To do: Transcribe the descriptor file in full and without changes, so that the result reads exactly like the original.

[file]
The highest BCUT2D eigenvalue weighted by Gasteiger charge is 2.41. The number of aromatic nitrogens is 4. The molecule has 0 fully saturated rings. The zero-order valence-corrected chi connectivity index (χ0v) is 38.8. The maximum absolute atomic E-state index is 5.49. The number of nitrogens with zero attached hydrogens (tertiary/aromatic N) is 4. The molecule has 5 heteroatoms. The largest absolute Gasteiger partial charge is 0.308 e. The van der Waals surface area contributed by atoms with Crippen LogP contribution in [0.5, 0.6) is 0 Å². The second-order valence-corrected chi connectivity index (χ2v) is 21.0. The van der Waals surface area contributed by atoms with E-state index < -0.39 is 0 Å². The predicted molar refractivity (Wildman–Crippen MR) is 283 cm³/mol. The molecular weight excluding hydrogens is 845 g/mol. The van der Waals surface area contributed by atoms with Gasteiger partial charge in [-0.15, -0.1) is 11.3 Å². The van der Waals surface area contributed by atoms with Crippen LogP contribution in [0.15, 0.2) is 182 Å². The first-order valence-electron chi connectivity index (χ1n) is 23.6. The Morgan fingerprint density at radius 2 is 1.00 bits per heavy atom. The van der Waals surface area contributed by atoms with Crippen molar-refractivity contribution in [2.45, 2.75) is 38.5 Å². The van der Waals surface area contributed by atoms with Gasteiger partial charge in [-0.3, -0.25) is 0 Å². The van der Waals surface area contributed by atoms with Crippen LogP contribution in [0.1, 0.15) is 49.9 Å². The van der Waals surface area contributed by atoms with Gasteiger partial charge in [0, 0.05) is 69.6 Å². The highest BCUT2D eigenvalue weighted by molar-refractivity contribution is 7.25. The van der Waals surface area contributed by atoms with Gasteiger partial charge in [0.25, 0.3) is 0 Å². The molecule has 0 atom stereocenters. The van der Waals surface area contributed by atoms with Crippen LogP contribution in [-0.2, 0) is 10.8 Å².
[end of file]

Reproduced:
The highest BCUT2D eigenvalue weighted by Gasteiger charge is 2.41. The number of aromatic nitrogens is 4. The molecule has 0 fully saturated rings. The zero-order valence-corrected chi connectivity index (χ0v) is 38.8. The maximum absolute atomic E-state index is 5.49. The number of nitrogens with zero attached hydrogens (tertiary/aromatic N) is 4. The molecule has 5 heteroatoms. The largest absolute Gasteiger partial charge is 0.308 e. The van der Waals surface area contributed by atoms with Crippen LogP contribution in [0.5, 0.6) is 0 Å². The second-order valence-corrected chi connectivity index (χ2v) is 21.0. The van der Waals surface area contributed by atoms with E-state index < -0.39 is 0 Å². The predicted molar refractivity (Wildman–Crippen MR) is 283 cm³/mol. The molecular weight excluding hydrogens is 845 g/mol. The van der Waals surface area contributed by atoms with Gasteiger partial charge in [-0.15, -0.1) is 11.3 Å². The van der Waals surface area contributed by atoms with Crippen LogP contribution in [0.15, 0.2) is 182 Å². The first-order valence-electron chi connectivity index (χ1n) is 23.6. The Morgan fingerprint density at radius 2 is 1.00 bits per heavy atom. The van der Waals surface area contributed by atoms with Crippen molar-refractivity contribution in [2.45, 2.75) is 38.5 Å². The van der Waals surface area contributed by atoms with Gasteiger partial charge in [-0.3, -0.25) is 0 Å². The van der Waals surface area contributed by atoms with Crippen LogP contribution in [0.1, 0.15) is 49.9 Å². The van der Waals surface area contributed by atoms with Gasteiger partial charge in [0, 0.05) is 69.6 Å². The highest BCUT2D eigenvalue weighted by molar-refractivity contribution is 7.25. The van der Waals surface area contributed by atoms with Gasteiger partial charge in [0.25, 0.3) is 0 Å². The molecule has 0 atom stereocenters. The van der Waals surface area contributed by atoms with Crippen LogP contribution in [-0.2, 0) is 10.8 Å².